Elizabeth T Powers

19982019
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Personal profile

Research Interests

Public economics, Welfare programs, Poverty and Inequality

Office Address

Department of Economics
211 David Kinley Hall (DKH)

1407 W. Gregory Dr.
Urbana, IL 61801

Education

Ph.D. in Economics, The University of Pennsylvania
B.A. in Economics, Vassar College (cum laude, departmental honors)

Personal profile

Elizabeth T. Powers is an Associate Professor in the Economics Department and a faculty member of the Institute of Government & Public Affairs at the University of Illinois at Urbana-Champaign. Prior to her position with the University of Illinois, Dr. Powers worked in the Research Department of the Federal Reserve Bank of Cleveland as an Economist, for the President's Council of Economic Advisers in the George H.W. Bush Administration as a Junior Staff Economist during her Ph.D. program, and for the Economic Research Service of the USDA during college. Dr. Powers received her Ph.D. from the University of Pennsylvania and is a cum laude graduate of Vassar College with departmental distinction in Economics.

Dr. Powers's research focuses on the influence of public policy on well-being across the life-course. Important areas of work include the unintended effects of social policies aimed at single-parent households, persons with disabilities, and the elderly; caregiving in non-familial settings such as daycares and nursing homes; and the caregiving workforce. Her current research interests are focused on child development, including projects on the impact of important family events on children's healthy development; factors influencing how children are parented; and participation of family care providers in the Child and Adult Care Feeding Program. Dr. Powers is also currently engaged in research on the college pipeline of women economics majors.

Dr. Powers has an extensive record of public service. For the past several years she has been responsible for conducting the data analysis for the Illinois Department of Human Service's biannual report to the Federal government, documenting its status in meeting its requirements under the Child Care and Development Blog Grant. Her work on the low-wage caregiving workforce has been cited in the U.S. Supreme Court case Harris v. Quinn. Dr. Powers's declaration on the status of direct care workers in Illinois was cited by the judge as the key evidence in her decision in Ligas v. Norwood, a case brought against the state of Illinois on behalf of individuals with developmental disabilities.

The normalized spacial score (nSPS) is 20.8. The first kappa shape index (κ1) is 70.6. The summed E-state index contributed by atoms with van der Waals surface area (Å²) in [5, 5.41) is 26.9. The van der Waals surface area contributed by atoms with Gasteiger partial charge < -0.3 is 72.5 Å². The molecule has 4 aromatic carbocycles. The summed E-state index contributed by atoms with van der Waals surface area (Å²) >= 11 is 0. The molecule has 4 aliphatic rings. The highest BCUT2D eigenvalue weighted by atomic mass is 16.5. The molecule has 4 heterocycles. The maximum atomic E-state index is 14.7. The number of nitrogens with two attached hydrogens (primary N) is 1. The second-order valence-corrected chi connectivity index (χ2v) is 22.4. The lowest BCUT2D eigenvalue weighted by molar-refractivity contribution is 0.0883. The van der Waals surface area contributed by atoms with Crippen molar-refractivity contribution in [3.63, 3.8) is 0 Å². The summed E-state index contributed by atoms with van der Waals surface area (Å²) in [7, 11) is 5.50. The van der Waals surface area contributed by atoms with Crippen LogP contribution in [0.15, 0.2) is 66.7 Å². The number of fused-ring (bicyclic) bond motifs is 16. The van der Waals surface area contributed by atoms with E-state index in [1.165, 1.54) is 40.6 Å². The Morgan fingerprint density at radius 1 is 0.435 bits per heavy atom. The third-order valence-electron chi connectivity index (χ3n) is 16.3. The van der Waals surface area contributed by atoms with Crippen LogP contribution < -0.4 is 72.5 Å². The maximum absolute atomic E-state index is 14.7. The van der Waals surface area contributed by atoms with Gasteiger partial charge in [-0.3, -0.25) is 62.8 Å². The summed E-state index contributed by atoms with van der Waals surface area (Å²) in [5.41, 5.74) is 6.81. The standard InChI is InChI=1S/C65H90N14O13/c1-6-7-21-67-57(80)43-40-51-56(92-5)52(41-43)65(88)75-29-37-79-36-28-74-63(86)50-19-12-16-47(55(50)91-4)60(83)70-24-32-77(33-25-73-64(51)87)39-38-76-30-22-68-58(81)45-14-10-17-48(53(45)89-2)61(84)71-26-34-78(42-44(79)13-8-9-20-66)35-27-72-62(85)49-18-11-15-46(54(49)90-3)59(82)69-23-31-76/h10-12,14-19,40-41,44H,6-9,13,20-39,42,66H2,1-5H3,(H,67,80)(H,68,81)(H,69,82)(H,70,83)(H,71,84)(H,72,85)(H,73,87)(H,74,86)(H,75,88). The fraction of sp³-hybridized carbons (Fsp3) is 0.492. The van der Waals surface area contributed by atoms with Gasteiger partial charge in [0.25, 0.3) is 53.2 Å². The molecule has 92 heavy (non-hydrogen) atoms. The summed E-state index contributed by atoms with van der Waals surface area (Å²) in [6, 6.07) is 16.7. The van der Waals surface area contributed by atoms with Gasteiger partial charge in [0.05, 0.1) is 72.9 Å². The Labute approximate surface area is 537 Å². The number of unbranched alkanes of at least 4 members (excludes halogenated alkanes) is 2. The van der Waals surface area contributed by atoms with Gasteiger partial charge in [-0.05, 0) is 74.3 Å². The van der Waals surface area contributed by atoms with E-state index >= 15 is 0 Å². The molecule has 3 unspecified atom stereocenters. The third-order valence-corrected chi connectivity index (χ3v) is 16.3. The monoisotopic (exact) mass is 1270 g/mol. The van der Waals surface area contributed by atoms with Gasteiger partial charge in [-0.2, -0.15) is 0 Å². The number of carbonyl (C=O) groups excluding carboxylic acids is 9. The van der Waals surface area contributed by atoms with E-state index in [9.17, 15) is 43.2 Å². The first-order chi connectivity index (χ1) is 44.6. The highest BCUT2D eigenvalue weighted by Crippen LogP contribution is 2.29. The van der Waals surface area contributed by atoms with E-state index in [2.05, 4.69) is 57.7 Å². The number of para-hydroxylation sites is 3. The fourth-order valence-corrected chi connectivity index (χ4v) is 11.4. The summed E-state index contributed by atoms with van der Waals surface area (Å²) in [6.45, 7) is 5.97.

Dr. Powers is the recipient of numerous grants, fellowships, and awards. She was an affiliate of the Joint Centers for Poverty Research at both Northwestern and the University of Michigan, the Disability Research Institute at the University of Illinois, and maintains an affiliation with the Michigan Retirement Research Center.

Teaching

ECON 442 Women in the Economy (previously ECON 490)

Fingerprint Fingerprint is based on mining the text of the expert's scholarly documents to create an index of weighted terms, which defines the key subjects of each individual researcher.

labor supply Social Sciences
income Social Sciences
Caregivers Medicine & Life Sciences
Long-Term Care Medicine & Life Sciences
Group Homes Medicine & Life Sciences
participation Social Sciences
Developmental Disabilities Medicine & Life Sciences
Cost of Illness Medicine & Life Sciences

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Research Output 1998 2019

Child Care
child care
urban area
food
Food

The eldercare landscape: Evidence from California

McMillen, D. P. & Powers, E. T., Sep 2017, In : Health Economics (United Kingdom). 26, p. 139-157 19 p.

Research output: Contribution to journalArticle

Nursing Homes
Long-Term Care
Econometric Models
Censuses
Industry
Group Homes
Developmental Disabilities
Salaries and Fringe Benefits
Long-Term Care
Disabled Persons
Wage subsidies
Turnover
Long-term care
Workforce
Caregivers

The impact of minimum-wage increases: Evidence from fast-food establishments in Illinois and Indiana

Powers, E. T., Dec 1 2009, In : Journal of Labor Research. 30, 4, p. 365-394 30 p.

Research output: Contribution to journalArticle

Wages
Personnel
Substitution reactions
Minimum wage
Labor